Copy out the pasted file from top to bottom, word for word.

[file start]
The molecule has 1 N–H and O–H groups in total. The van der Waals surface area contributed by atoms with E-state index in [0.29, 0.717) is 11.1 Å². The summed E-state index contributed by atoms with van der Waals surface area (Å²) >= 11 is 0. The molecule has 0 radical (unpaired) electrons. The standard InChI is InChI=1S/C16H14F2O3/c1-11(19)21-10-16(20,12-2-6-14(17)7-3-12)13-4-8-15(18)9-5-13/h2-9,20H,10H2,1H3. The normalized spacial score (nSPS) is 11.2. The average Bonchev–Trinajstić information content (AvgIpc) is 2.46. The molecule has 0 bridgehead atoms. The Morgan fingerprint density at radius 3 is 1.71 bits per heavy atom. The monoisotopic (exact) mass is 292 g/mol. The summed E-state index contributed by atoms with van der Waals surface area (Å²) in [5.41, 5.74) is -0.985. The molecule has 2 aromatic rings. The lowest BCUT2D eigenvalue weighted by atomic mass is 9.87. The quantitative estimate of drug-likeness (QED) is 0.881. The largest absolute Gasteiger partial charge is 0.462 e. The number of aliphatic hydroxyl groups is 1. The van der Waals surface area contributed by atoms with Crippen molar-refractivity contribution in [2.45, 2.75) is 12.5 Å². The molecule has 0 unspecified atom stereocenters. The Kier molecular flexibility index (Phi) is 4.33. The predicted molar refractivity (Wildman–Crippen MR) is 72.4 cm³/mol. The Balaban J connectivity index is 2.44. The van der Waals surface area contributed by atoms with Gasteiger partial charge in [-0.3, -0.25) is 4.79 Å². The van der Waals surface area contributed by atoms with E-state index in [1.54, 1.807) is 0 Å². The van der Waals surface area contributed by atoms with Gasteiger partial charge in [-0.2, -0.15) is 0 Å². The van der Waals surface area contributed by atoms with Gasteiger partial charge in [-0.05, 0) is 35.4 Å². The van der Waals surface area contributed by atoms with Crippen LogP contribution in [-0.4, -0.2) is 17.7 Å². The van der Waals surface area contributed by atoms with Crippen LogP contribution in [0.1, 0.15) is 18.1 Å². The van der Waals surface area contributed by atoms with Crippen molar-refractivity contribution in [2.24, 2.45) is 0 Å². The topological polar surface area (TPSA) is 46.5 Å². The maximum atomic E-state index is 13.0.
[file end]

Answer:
The molecule has 1 N–H and O–H groups in total. The van der Waals surface area contributed by atoms with E-state index in [0.29, 0.717) is 11.1 Å². The summed E-state index contributed by atoms with van der Waals surface area (Å²) >= 11 is 0. The molecule has 0 radical (unpaired) electrons. The standard InChI is InChI=1S/C16H14F2O3/c1-11(19)21-10-16(20,12-2-6-14(17)7-3-12)13-4-8-15(18)9-5-13/h2-9,20H,10H2,1H3. The normalized spacial score (nSPS) is 11.2. The average Bonchev–Trinajstić information content (AvgIpc) is 2.46. The molecule has 0 bridgehead atoms. The Morgan fingerprint density at radius 3 is 1.71 bits per heavy atom. The monoisotopic (exact) mass is 292 g/mol. The summed E-state index contributed by atoms with van der Waals surface area (Å²) in [5.41, 5.74) is -0.985. The molecule has 2 aromatic rings. The lowest BCUT2D eigenvalue weighted by atomic mass is 9.87. The quantitative estimate of drug-likeness (QED) is 0.881. The largest absolute Gasteiger partial charge is 0.462 e. The number of aliphatic hydroxyl groups is 1. The van der Waals surface area contributed by atoms with Crippen molar-refractivity contribution in [2.45, 2.75) is 12.5 Å². The molecule has 0 unspecified atom stereocenters. The Kier molecular flexibility index (Phi) is 4.33. The predicted molar refractivity (Wildman–Crippen MR) is 72.4 cm³/mol. The Balaban J connectivity index is 2.44. The van der Waals surface area contributed by atoms with Gasteiger partial charge in [-0.3, -0.25) is 4.79 Å². The van der Waals surface area contributed by atoms with E-state index in [1.54, 1.807) is 0 Å². The van der Waals surface area contributed by atoms with Gasteiger partial charge in [-0.2, -0.15) is 0 Å². The van der Waals surface area contributed by atoms with Gasteiger partial charge in [-0.05, 0) is 35.4 Å². The van der Waals surface area contributed by atoms with Crippen LogP contribution in [-0.4, -0.2) is 17.7 Å². The van der Waals surface area contributed by atoms with Crippen LogP contribution in [0.1, 0.15) is 18.1 Å². The van der Waals surface area contributed by atoms with Crippen molar-refractivity contribution in [2.24, 2.45) is 0 Å². The topological polar surface area (TPSA) is 46.5 Å². The maximum atomic E-state index is 13.0.